We continue the PAST LIFEs series, in which we revisit the last few months of LIFE magazine, issue by issue, on the 50th anniversary of its departure. There’s this one, and then there’s two more.
We are up to the issue of December 8, 1972, which can be read here if you want to see what I’m talking about. This is not one of the issues my grandfather saved; I’ve never seen it before today.
Presumably, Diana Ross’s agent (and maybe Miss Ross too) wants to put some distance between her real-life self and the junk- and pain-wracked Billie Holiday she is currently portraying onscreen in Lady Sings the Blues … and so we’ll get a spread this week of “home husband and babies.”
Also, I once again can’t accuse LIFE editors of writing what today would be called clickbait headlines. I’m pretty sure that this same headline in 2022 would simply be “A U.S. pilot faces his last mission,” or maybe even “A U.S. pilot’s final mission — will he make it home?”
It’s a given in 2022 that a little suspense or drama boosts readership. But LIFE editors in ’72 were content to give away the store and let us know that he’d be getting home again.
Anyway, here we go.
Two pages of Polaroid ad; two pages of Zenith television ad. The latter brings back memories: There was an appliance shop in the Rochester of my boyhood called Hill TV, locally celebrated for its earnest, wooden advertisements (whose unvarying backing music I can still hum to this day.) Its owner also owned a minor-league pro basketball team that he named the Rochester Zeniths in honor of his core product line.
The store, the ads, the team, and the TVs are all long gone.
Managing Editor Ralph Graves teases next week’s issue. Apparently LIFE has thought for years about doing a special Christmas-themed issue, but the idea always comes up too late to act on. Last year somebody finally set the wheels in motion at an appropriate time, and as a result, LIFE will finally present the Christmas issue of its dreams.
Incidentally, a visit to Newspapers dot com confirms that LIFE staffers were told about the magazine’s impending shutdown on December 7. This issue would have been put to bed by then. I’ll have to wait and see whether the Christmas special issue makes reference to it.
Good news, ladies: “The Beat of LIFE” begins with a mention that female U.S. Navy personnel have been cleared to serve as regular sailors, not just as nurses and secretaries. Less-good news: The lead photo still manages to capture a woman sailor with her arse to the camera and as much of her legs exposed as possible, in the classic LIFE fashion. (The explanation? A conveniently slippery gangway.)
A photographer follows Sherpas as they haul up supplies for a base camp on Mount Everest; the shots, while scanned in sideways for the online magazine, are impressive if you turn your head 90 degrees.
We then move to Camp David, where news reporters covering President Nixon are denied access to the camp and forced to use telephones set up on picnic tables under plastic sheeting in the rain. Cry me a river.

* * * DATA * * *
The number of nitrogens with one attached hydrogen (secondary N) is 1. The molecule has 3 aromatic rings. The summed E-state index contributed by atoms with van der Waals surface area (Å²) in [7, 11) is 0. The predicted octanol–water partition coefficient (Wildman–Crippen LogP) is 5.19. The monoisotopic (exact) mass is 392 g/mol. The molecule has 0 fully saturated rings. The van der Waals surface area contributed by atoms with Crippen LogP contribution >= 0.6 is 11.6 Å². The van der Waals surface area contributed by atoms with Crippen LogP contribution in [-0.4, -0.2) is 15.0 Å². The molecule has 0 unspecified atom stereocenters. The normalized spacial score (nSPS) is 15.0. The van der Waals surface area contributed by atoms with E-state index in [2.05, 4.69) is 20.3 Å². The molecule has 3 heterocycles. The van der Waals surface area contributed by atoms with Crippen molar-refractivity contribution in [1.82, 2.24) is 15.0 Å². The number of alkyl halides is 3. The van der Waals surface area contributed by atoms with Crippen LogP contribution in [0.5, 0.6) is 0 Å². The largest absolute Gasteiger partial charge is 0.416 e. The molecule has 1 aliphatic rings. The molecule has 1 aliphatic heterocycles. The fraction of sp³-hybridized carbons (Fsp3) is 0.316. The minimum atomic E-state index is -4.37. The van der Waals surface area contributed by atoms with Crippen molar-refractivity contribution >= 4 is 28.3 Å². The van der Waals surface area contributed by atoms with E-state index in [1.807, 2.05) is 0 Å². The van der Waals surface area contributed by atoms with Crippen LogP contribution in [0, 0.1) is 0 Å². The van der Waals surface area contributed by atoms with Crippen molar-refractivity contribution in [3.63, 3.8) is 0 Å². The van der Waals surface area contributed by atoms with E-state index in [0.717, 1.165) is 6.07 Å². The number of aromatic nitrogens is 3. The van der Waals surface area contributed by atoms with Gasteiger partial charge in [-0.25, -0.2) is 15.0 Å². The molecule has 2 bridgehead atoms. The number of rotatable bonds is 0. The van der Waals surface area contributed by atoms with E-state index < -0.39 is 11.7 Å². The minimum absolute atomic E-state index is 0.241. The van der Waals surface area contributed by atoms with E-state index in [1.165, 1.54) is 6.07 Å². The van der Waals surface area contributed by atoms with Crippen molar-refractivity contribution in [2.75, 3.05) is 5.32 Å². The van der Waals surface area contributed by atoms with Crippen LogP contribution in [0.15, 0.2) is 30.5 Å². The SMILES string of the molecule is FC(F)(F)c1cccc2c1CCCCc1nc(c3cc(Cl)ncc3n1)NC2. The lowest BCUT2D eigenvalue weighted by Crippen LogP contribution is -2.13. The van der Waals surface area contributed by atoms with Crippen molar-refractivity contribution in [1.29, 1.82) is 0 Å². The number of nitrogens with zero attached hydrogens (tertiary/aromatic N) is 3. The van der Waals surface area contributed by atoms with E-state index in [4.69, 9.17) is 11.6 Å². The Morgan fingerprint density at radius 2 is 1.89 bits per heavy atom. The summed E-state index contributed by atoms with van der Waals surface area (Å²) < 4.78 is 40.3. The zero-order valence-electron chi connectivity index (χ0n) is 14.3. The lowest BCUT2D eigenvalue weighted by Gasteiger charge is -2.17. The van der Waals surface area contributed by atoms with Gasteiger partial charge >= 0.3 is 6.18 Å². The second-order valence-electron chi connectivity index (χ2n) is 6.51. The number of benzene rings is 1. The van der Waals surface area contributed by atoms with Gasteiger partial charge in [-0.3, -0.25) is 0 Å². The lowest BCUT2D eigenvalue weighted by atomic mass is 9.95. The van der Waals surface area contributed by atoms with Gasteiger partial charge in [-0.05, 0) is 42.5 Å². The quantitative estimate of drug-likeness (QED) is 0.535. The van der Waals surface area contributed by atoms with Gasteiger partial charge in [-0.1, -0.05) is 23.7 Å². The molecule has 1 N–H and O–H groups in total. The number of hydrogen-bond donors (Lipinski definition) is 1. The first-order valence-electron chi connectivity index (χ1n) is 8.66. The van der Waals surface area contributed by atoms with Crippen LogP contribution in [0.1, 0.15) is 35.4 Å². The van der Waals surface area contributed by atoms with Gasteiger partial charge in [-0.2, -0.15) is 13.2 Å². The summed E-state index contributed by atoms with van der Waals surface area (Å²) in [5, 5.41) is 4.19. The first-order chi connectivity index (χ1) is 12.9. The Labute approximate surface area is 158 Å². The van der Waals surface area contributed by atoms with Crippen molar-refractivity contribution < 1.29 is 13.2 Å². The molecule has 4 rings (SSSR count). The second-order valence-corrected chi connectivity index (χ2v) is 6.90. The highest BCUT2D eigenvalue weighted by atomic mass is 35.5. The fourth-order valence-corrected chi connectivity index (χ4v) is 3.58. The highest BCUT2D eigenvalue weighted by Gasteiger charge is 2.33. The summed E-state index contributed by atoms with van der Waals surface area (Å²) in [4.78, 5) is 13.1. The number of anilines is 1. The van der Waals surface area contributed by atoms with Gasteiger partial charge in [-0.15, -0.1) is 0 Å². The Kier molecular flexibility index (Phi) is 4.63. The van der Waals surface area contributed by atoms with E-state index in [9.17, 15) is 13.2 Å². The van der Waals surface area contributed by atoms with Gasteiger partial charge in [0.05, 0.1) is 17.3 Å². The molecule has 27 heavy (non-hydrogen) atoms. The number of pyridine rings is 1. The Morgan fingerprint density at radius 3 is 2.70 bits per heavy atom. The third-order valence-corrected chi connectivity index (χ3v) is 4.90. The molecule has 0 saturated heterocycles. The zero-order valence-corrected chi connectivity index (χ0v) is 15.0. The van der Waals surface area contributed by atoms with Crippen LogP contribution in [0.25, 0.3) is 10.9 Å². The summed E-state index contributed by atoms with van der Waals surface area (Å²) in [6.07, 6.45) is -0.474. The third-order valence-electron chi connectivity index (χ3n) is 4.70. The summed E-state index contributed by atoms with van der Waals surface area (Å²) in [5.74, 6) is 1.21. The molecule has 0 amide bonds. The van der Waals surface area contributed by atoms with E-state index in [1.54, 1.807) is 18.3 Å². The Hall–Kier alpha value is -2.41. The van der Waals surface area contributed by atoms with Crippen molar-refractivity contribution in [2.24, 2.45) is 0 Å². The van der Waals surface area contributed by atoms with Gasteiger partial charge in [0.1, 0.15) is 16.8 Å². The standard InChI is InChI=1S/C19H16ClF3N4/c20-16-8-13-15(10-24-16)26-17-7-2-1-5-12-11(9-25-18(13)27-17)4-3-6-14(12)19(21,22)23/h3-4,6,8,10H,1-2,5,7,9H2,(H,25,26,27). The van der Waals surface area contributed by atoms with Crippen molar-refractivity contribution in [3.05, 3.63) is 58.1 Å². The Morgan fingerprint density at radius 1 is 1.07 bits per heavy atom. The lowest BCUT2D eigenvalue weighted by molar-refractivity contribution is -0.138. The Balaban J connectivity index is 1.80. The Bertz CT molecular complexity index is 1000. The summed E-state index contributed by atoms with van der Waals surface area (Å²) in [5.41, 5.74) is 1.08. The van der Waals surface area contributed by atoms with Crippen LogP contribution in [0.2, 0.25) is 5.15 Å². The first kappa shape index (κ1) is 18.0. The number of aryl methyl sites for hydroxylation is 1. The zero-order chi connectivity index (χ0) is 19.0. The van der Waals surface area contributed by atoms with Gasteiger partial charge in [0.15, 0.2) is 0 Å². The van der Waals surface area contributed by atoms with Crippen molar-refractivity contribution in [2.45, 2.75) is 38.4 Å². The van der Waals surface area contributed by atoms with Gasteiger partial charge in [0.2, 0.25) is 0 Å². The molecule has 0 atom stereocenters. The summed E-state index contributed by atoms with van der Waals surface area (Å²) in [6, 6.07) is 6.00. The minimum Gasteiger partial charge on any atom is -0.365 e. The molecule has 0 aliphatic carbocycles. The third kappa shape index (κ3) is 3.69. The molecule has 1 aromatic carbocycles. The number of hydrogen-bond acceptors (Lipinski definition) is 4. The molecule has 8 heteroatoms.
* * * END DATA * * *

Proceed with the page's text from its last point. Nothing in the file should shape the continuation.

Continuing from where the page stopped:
Editorials about Nixon rearranging his administration and property tax improvements follow. My opinion of editorials in general has plunged about as low as my opinion of White House reporters, and these don’t help.
Just ’cause you buy ink by the gallon doesn’t mean your institutional opinion (which at best means the opinion of two or three middle-aged white men at the top of the masthead, and at worst means the opinion of the guy who signs their checks) is worth using that ink to print.
Old Spice advertises decanters of cologne shaped like telescopes and cannons. “Tell him to keep the bottle – it could be worth plenty in a few years,” the ad counsels. This appears to be the same advertising approach used by the 2022 incarnation of LIFE magazine, which exists solely to churn out “Collector’s Edition” magazines, for sale at a checkout line near you, about the likes of Van Halen.
Four Roses is still promoting itself as “underwhelming,” and our editorial position here at Neck Pickup is that we will be glad to see the end of that misbegotten pitch. The ad does remind me, though, that it’s just about the season to make bourbon balls. I have of late been torn between the urge to make batches of cookies higgledy-piggledy, and the knowledge that I am not at present able to run off the resulting calories.
GE advertises electric appliances for the woman who cooks and irons but also does stuff like go for bicycle rides. I find the approach charming, even if half the appliances in question are still beauty-based. One step at a time, I guess.
Chevy advertises a new Camaro for 1973 called the LT, for Luxury Touring. Who buys a fastback Camaro to do luxury touring is beyond me; you buy something like a Monte Carlo or an Impala to do that.
Book reviewer Selma G. Lanes raves about the detail-intensive illustrations of Nancy Ekholm Burkert, which accompany a newly issued translation by Randall Jarrell of Snow White and the Seven Dwarfs. (Jarrell, a superb poet, had been dead for seven years at that point, but if his translation waited for the right visual accompaniment, it seems to have been worth the wait.)